SEATTLE (Legal Newsline) -- Amazon, the world's largest online retailer, began sending emails to its Kindle customers last week, explaining the benefits of electronic book price-fixing settlements.
Last fall, Amazon notified eligible customers about settlements by publishers Hachette Book Group Inc., HarperCollins Publishers LLC and Simon & Schuster Inc.
Since then, the two other defendant publishers, Macmillan and Penguin, have settled the same claims.
Under the proposed settlements, the publishers will provide funds for a credit that will be applied directly to eligible customers' Amazon accounts. Amazon designs and markets the Kindle, a popular eBook reader.
While several of the settlements already have been approved, the more recent proposed settlements are still subject to court approval.
A hearing on those settlements is set for Dec. 6. If the court approves the settlements and no one appeals, the credits should be available beginning in January 2014, Amazon said.
However, a federal court and a coalition of state attorneys general have decided to distribute the credits all at once, Amazon explained.
This delays distribution of the settlement funds, but it increases the amount of the credit eligible customers will receive.
"When the Attorneys General and Plaintiff Class notify us that the settlements are final, we will automatically apply the credit to the accounts of eligible customers and send another email notifying them that the credit is available," the company said in its email.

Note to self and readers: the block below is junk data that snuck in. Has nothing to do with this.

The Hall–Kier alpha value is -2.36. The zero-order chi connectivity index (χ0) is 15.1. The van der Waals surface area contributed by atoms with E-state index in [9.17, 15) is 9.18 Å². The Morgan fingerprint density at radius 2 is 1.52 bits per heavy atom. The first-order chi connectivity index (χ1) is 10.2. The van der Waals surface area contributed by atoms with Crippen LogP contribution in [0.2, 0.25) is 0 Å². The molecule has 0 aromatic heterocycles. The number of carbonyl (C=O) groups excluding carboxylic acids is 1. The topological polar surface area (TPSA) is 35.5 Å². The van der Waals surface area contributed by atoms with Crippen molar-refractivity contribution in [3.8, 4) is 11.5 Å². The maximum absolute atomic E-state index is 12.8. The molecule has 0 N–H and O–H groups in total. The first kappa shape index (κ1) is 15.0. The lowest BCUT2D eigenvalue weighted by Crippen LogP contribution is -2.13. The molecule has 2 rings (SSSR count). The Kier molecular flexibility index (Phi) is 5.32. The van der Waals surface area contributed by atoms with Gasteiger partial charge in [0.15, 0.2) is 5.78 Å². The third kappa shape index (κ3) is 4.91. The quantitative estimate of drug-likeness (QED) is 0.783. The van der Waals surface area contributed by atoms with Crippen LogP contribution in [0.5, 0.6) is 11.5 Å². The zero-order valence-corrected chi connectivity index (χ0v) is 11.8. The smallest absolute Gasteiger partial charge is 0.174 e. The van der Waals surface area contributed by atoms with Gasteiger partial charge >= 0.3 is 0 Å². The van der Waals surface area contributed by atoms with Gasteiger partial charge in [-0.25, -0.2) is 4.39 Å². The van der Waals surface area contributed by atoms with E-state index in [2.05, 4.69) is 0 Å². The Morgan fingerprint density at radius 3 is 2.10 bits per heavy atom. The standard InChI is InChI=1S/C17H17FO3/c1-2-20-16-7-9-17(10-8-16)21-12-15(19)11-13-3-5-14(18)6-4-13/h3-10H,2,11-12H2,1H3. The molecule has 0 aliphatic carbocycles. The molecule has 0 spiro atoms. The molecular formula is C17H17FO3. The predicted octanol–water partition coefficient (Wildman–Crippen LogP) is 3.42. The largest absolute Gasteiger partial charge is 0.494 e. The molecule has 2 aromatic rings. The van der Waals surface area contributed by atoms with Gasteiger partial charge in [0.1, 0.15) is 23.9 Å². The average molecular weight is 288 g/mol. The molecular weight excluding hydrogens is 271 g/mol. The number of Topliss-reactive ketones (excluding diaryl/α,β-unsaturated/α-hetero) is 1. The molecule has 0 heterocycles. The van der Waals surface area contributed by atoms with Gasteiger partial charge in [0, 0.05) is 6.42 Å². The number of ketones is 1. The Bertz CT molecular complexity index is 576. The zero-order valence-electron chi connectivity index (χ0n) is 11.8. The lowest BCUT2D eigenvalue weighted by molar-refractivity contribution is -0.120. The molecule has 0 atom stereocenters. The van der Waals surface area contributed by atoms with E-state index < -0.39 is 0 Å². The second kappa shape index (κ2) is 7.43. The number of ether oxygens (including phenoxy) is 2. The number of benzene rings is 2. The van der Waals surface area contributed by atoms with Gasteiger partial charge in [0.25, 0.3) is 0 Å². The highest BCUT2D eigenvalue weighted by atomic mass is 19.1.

Amazon said it will not know the amount of the credit until the court approves the settlements, but it is estimated that it will range from $0.73 to $3.06 for every eligible Kindle book that was purchased between April 2010 and May 2012 by Kindle customers who do not live in Minnesota.
The attorneys general and plaintiff class estimate that the credit for Minnesota residents will range from $0.93 to $3.82.
Minnesota Attorney General Lori Swanson did not participate in the lawsuit; claims on behalf of that state's residents were settled by a plaintiff class on different terms through separate negotiations.
In July, a federal judge ruled that Apple Inc. violated state and federal law by conspiring to fix prices in the market for eBooks.
Judge Denise Cote for the U.S. District Court for the Southern District of New York ruled that Apple played a central role in executing and facilitating a conspiracy meant to eliminate retail price competition to raise eBook prices.
The company -- the only defendant to go to trial -- has said it plans to fight the ruling.
In February, Holtzbrinck LLC, doing business as Macmillan, agreed to settle the same claims against it for a $12 million payment to consumers in participating states. A $75 million settlement in the eBooks matter was reached with Penguin in May.
Also in February, Cote granted approval of prior settlements with publishers Simon & Schuster, HarperCollins and Hachette.
Amazon is not a party to the lawsuit.
"In addition to the account credit, the settlements impose limitations on the publishers' ability to control eBook prices," Amazon said in its email to Kindle customers.
"We think these settlements are a big win for readers."
From Legal Newsline: Reach Jessica Karmasek by email at firstname.lastname@example.org.